Pat McQuaid has secured the nomination of Cycling Ireland as he seeks a third term as president of the International Cycling Union (UCI).
The UCI under McQuaid has been heavily criticised for its handling of doping scandals in recent years, most notably that featuring former seven-time Tour de France winner Lance Armstrong.
McQuaid, who has been in the post since 2006, resisted calls for him to resign, and says his candidacy is based on a record of "combating the scourge of doping in cycling".
Cycling Ireland's support came with conditions, including limiting presidents to two four-year terms.
"I have set an ambitious agenda to continue developing the sport and to ensure that it remains at the forefront of the fight against doping in sport," said Irishman McQuaid, 63.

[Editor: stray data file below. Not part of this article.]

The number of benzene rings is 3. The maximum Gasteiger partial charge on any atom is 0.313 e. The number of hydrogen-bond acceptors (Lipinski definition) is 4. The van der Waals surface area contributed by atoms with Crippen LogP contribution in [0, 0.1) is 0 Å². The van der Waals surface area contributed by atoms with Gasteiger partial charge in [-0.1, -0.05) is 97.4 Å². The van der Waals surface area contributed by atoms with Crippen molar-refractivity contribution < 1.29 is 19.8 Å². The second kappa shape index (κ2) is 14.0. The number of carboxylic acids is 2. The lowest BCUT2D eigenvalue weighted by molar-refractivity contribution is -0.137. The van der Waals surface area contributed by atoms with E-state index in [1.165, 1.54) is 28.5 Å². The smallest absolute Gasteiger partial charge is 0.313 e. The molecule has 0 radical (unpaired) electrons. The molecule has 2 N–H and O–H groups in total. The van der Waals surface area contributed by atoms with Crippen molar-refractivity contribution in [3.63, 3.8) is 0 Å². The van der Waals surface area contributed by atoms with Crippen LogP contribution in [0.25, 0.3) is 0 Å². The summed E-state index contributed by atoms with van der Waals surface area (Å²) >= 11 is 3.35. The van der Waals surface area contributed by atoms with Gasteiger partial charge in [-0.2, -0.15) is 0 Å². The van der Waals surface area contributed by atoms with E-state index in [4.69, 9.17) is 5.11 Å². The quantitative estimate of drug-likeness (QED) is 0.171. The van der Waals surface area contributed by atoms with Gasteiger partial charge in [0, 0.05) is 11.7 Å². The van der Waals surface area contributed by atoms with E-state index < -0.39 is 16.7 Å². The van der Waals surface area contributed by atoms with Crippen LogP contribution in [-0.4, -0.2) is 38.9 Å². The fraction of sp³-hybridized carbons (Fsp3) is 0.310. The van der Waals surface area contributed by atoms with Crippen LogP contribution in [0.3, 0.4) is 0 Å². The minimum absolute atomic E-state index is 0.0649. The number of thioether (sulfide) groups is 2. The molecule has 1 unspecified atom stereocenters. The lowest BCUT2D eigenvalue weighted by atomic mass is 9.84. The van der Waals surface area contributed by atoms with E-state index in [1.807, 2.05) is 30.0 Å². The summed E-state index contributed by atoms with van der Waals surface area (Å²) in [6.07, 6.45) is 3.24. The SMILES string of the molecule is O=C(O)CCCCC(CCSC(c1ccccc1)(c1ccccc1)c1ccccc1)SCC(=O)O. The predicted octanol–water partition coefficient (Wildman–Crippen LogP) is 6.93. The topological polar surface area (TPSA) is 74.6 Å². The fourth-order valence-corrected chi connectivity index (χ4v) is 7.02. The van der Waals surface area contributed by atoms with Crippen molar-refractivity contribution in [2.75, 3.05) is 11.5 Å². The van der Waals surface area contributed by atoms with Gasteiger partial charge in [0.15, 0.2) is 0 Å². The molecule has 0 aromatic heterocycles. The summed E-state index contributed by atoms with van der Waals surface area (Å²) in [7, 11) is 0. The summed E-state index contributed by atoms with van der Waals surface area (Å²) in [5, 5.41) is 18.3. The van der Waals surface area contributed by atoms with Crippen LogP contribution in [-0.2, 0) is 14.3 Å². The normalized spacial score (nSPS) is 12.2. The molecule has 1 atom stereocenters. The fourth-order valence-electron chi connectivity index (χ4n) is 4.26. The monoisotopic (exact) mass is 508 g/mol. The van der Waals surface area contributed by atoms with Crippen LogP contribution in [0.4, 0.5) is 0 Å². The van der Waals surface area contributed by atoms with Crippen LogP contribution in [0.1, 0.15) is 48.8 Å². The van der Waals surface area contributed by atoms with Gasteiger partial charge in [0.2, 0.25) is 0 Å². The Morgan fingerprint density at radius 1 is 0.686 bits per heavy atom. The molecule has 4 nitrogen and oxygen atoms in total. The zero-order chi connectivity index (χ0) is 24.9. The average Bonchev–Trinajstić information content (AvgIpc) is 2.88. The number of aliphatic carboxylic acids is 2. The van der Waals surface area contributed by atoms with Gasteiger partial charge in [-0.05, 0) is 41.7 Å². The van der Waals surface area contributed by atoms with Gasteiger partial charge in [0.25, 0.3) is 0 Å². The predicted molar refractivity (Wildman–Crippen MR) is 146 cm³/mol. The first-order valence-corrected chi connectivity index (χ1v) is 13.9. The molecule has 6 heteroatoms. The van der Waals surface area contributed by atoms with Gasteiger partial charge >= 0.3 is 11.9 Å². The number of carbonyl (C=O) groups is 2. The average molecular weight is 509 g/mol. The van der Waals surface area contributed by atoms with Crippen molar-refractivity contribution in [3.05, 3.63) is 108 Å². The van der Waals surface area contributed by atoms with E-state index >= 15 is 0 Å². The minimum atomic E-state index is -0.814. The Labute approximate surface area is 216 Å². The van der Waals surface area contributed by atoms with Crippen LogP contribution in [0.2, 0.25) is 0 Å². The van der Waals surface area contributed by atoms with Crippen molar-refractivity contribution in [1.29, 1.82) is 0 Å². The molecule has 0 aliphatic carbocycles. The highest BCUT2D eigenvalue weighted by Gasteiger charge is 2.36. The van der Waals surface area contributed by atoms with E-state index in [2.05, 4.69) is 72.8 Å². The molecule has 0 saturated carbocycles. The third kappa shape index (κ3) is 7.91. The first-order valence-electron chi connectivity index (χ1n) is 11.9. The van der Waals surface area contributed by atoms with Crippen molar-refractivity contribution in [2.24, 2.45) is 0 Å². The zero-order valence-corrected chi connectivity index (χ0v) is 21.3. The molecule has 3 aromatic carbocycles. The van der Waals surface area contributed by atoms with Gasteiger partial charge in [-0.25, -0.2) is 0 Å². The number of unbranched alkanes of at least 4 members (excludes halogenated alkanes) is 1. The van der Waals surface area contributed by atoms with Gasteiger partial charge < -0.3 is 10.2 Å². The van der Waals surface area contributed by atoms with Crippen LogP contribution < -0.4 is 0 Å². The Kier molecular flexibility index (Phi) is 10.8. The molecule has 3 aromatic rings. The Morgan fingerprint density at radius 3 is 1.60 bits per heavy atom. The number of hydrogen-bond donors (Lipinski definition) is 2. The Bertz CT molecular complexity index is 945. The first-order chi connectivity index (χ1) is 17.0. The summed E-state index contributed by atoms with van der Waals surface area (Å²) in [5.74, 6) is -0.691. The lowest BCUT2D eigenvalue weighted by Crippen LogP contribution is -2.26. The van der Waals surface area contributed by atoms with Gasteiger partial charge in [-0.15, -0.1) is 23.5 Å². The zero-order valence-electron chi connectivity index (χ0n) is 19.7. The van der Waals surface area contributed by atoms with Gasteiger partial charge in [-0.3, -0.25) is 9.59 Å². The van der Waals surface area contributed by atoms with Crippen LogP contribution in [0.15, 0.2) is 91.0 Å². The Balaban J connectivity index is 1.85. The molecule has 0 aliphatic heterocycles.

The presidency of the UCI will be decided at the UCI World Congress in September.
The UCI stripped Armstrong of his seven Tour de France titles, won in successive years from 1999 to 2005, in October 2012 after Usada published a 1,000-page report into what it called "the most sophisticated, professionalised and successful doping programme that sport has ever seen".
After Tyler Hamilton and Floyd Landis testified against their former team-mate to the United States Anti-Doping Agency (Usada), McQuaid called the pair "scumbags", while Hamilton called on McQuaid to step down.
Three-time Tour de France winner Greg LeMond called for McQuaid to resign following accusations that the UCI covered up a positive test from Armstrong for the banned blood booster EPO at the 2001 Tour de Suisse.
American LeMond said in December that he would be willing to run for the UCI presidency.